The next stop was the local Radio Shack.  I haven’t been to a Radio Shack in a really long time – mostly because I’ve had such unsatisfactory experiences there.  However, given Radio Shack’s long history of being THE place for Makers to find parts and supplies and their apparent return to their Maker-roots, I was willing to give them another shot.  The local Radio Shack is in the middle of a run down strip mall nestled between a Chinese take-out place and something else I don’t recall.  I honestly thought the Radio Shack was closed until I got right up to it.  As I walked up I held the door open for an older Asian lady.  She walked in ahead of me and told the clerk, who was on his cell phone, that she needed to borrow $10.  Assuming that these two people knew each other, I just went ahead and looked for where they keep components.  Electronic toys up front, phones on the left, tablets and computers on the right, and towards the back under the television blaring some sports game7 I figured I might find some electronics components.  The “aisle” was probably only about six feet long and about four feet high.  Towards the entrance there were a few Arduinos and books8 on the left, speaker wire on the right, and at the back of the aisle9 on the left was a set of pull out drawers with various bits and bobs that could be used in electronics projects.  Except none of it was what I needed.  The other employee, a woman, walked over and asked if she could help me.  I explained that I needed some ribbon cable and connectors, then I had to explain what they were.  Once I had done so she pointed to some colored single-conductor wire.  I tried to explain that a ribbon cable had more than one wire in it – and this time she pointed to the same single-conductor wire and then another set of single-color wire of a different color.  Seeing that this was completely futile, I asked about connectors.  Quite helpfully, she pulled open the drawer marked, “Connectors” and told me that any of them would work.  I explained that I needed something I could solder to the wire I was hoping to buy and then be snapped together or pulled apart as needed.  She picked up a random baggie of plastic and metal and told me that all the parts were in there.  I told her I needed male and female parts.  “Yeah, it’s in there.”  Since she was pointing to a wire crimp with an eye terminal, I knew that either she had no clue what she was talking about or that she just didn’t give a damn about what she was saying.  I honestly cannot understand how that store can justify having two employees at that location at any time, let alone at 2pm on a Sunday afternoon when I was literally the only potential customer around.  There cannot possibly be enough consumers of radio controlled cars to keep the lights on in that store.  The selection of parts was just abysmal and the service could only have been worse if the staff cared enough to actively insult me.  After rooting around in the component drawers for a little, I gave up and walked out.  Two employees and neither of them said a single thing as the only potential customer they might see that day walked out the door.

My third stop was to Fry’s Electronics.  The parking lot was packed and the store was busy.  What I love about this place is the parking lot is ALWAYS packed and the store is ALWAYS busy.  It doesn’t matter if I come by first thing in the morning, or in the middle of a weekday, or a Sunday afternoon – it’s nearly impossible to find a parking spot and there are tons of people in there.10 While their staff aren’t always super helpful, I’ve found that about every other employee is actually somewhat knowledgeable about their wares.  I walked into the store, past the bargain bin items, took a left at toys, and walked on towards PC components.  Since ribbon cables and connectors are the sorts of things one would find inside a PC, I figured this would be the place to start.  At the podium stood three young men dressed in black pants and white shirts wearing name tags – I assumed they worked there.  The three of them were talking to one another and continued to do so as I stood in front of them.  Finally, I said, “Hi!”.  The three of them looked at each other and one of them, after several seconds what seemed like a nonverbal game of chicken to see who could go the longest without acknowledging the customer, one of them finally asked how he could help.  I explained I needed ribbon cables and connectors.  He showed me to wire and speaker wire.11 I explained that ribbon cable involves having multiple strands of conductors attached together to form a sort of “ribbon” of wires that ran together.  He must have been spying on me at Radio Shack since he ran through the process of pointing to colored wire, then showing me two different colors of wire.  After holding up a thick piece of electrical cord involving two-conductor wires each separately shielded, but attached by plastic, and miming what it would look like with many more wires along side it – but not as thick, he seemed to understand what I was talking about and took me towards some computer ribbon cables and connectors.  After an afternoon of searching I felt that I had finally arrived at the right spot.  I asked about male and female connectors or perhaps some male and female headers or anything of the sort he looked back over his shoulder towards his comrades and gestured vaguely towards the wall of parts in front of me and suggested I could find what I needed there.  I asked him a few more questions while I rooted around for something that could work.  Finally he asked if there was anything else I needed.  I could tell there was no way this guy was going to help me any further so I thanked him and let him go.  I ended up buying some male headers and a set of 4 pin connectors.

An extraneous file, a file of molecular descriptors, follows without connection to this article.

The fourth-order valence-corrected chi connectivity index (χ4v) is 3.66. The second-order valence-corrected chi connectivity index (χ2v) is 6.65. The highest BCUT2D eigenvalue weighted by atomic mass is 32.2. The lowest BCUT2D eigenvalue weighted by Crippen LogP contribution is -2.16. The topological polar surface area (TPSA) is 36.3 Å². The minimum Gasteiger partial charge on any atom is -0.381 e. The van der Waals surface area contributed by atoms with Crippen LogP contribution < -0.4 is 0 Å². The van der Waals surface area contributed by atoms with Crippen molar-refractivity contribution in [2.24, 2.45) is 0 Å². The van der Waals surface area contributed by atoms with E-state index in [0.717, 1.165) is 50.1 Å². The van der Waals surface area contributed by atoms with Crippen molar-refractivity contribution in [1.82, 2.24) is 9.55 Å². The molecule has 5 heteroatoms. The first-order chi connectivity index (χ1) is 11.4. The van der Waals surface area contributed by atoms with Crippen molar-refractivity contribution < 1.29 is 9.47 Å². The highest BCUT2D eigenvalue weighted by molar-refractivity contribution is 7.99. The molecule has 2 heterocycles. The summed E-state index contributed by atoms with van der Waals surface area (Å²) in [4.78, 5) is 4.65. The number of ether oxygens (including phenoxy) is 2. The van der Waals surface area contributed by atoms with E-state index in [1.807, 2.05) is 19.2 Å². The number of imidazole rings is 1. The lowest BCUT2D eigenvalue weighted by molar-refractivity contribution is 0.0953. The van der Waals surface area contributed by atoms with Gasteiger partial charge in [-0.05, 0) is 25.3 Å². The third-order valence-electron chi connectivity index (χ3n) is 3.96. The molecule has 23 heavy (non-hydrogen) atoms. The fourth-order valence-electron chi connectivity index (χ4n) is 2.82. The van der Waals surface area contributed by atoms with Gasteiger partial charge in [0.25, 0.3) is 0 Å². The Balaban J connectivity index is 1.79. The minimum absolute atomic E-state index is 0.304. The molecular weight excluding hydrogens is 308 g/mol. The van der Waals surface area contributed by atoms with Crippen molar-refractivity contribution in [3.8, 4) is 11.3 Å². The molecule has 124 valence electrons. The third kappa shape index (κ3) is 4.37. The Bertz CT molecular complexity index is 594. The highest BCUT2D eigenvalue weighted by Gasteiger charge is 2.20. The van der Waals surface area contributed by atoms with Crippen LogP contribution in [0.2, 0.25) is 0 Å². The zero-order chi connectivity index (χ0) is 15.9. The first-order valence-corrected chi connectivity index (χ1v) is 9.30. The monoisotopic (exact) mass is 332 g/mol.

Here’s what I’ve learned from my experiences today:

  • Radio Shack is a big fat waste of time.  I wouldn’t even buy a remote controlled toy car there.
  • Fry’s Electronics is a big fat waste of time – unless I am in need of an off-the-shelf computer component and require zero assistance.
  • Buying parts online for a better price is absolutely, positively, worth the wait.
  1. Photo courtesy of Giampaolo Macorig []
  2. Too long, read anyhow []
  3. For extending the motor leads []
  4. So I can swap the motor leads easily []
  5. The name of the store rhymes with “Orchard Supply Hardware” []
  6. About two months ago I went there looking for a replacement faucet spray head for our sink.  They were out of stock and said it would be in stock in two days.  I returned in two days and they didn’t get it in.  I was told they would have it in the following day.  So, like a moron, I came back.  They still did not have it.  I went to the local Ace Hardware and they had five of them just sitting on their shelf.  DONE. []
  7. You know, the one with the ball []
  8. A seemingly grudging token nod towards Makers []
  9. ALL the way at the end, a whole five feet away []
  10. Hey, Radio Shack, it’s 2pm, do you know where your customers are? []
  11. Deep breath now []

One Response to “Welcome to Radio Shack! Don’t let the door hit you on the way out!”

  1. […] recently had a very unsatisfactory experience trying to source some parts locally, so I”ll be placing an order for some ribbon cable and […]